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General Information

Document type
  • Peer-reviewed journal article
GE organism
  • canola
GE trait
  • quality
Country
  • USA

Results

Efficacy
  • positive effect
Equivalence
  • no effect
Safety for consumption
  • no effect

Comparison of phytase from genetically engineered Aspergillus and canola in weanling pig diets Open Access

Zhang, ZB; Kornegay, ET; Radcliffe, JS; Wilson, JH; Veit, HP
Journal of Animal Science. 2000 November. 78(11):2868-2878

Link to full text (open access, freely available)

ISSN: 0021-8812

Abstract

Ninety-six crossbred pigs with an average weight of 9.0 kg were used in a 5-wk trial to compare the efficacy of genetically engineered Aspergillus ficuum phytase, expressed in Aspergillus niger (Natuphos) or in canola seed (Phytaseed), for enhancing the utilization of phytate P in corn-soybean meal-based diets fed to young pigs and to evaluate the safety of Phytaseed phytase. Three levels of the two sources of phytase (250, 500, or 2,500 U/kg of diet) were added to a corn-soybean meal basal diet containing .35% total P, .09% available P, and .50% Ca. There were six pens per treatment (one barrow and one gilt/pen), except that the diet without added phytase was fed to 12 pens of pigs. Pen feed consumption and BW were recorded weekly. During wk 5, pen fecal samples were collected for determination of apparent digestibilities of DM, Ca, and P. At the end of wk 5, all barrows were killed, and the 10th rib on both sides was removed for determination of shear force and energy. Thirty pigs (six from the diet without added phytase and the diets with 500 and 2,500 U/kg phytase from both sources) were randomly selected for gross necropsy and histologic evaluation of liver, kidney, and bone tissues. Both sources of phytase were equally effective in increasing (P < .05) daily gain, gain:feed, apparent digestibilities of DM, P, and Ca, and 10th rib measurements. Fecal P excretion was reduced with phytase addition. Feed intake was increased by phytase levels during wk 4 to 5. No significant abnormalities were seen in any of the 30 pigs necropsied. The fit of a nonlinear function revealed that most measurements were reaching a plateau at 2,500 U/kg phytase. In summary, based on performance, bone measurements, and digestibilities of P, Ca, and DM of young pigs, the efficiency of Phytaseed was similar to that of Natuphos for enhancing the utilization of phytate P in corn-soybean meal-based diets. General necropsy and histologic examination of tissues indicated no toxic effect of phytase.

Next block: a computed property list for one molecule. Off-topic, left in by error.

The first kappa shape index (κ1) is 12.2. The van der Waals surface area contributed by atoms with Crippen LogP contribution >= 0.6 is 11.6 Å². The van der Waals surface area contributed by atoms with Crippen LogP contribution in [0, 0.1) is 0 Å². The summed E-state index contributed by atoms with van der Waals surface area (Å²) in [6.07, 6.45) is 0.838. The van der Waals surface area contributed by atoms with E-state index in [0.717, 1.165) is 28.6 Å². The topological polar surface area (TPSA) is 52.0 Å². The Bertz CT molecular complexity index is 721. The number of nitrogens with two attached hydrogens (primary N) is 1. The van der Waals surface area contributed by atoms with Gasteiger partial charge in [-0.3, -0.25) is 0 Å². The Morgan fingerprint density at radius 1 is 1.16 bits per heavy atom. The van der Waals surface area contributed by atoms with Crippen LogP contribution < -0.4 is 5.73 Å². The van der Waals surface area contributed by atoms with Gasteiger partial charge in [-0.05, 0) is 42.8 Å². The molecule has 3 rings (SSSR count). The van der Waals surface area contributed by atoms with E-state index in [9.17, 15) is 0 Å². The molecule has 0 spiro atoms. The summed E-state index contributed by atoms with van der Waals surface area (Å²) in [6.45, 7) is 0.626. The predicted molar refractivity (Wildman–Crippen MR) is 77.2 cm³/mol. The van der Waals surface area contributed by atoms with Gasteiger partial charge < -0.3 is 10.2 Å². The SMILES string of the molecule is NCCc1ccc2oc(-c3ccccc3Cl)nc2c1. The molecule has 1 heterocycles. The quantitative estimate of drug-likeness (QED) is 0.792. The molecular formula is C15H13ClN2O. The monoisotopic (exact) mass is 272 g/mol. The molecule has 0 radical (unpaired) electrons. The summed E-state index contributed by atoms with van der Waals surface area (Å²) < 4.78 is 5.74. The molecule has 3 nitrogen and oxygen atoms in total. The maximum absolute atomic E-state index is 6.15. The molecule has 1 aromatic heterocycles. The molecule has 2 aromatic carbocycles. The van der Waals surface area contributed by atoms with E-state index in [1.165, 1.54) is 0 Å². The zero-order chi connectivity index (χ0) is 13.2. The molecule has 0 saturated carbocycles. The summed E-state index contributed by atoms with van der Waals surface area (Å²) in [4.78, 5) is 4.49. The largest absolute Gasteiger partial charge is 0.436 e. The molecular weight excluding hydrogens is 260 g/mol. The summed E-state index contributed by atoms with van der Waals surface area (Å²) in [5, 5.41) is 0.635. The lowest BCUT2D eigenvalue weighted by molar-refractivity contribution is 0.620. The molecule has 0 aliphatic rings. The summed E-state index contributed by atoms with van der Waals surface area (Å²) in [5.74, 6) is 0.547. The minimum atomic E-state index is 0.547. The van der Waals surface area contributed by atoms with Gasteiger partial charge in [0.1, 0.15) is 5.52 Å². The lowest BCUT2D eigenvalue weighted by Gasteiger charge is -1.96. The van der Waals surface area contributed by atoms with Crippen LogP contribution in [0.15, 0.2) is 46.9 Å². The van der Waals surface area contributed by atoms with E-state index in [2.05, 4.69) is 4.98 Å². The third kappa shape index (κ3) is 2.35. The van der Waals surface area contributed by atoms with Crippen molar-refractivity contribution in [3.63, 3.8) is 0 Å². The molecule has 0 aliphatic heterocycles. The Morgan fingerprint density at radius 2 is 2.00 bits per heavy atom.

Keywords

Phosphorus, Phytase, Pigs

Funding

Funding source
  • Not reported
Funding country
  • Not reported
Funding type
  • Not reported

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Cite this study

MLA

Zhang, ZB, ET Kornegay, JS Radcliffe, JH Wilson, HP Veit. "Comparison of phytase from genetically engineered Aspergillus and canola in weanling pig diets." Journal of Animal Science 78.11 (2000): 2868-2878. Web. 13 Dec. 2018.

APA

Zhang, ZB., Kornegay, ET., Radcliffe, JS., Wilson, JH., & Veit, HP. (2000). Comparison of phytase from genetically engineered Aspergillus and canola in weanling pig diets. Journal of Animal Science, 78(11), 2868-2878.

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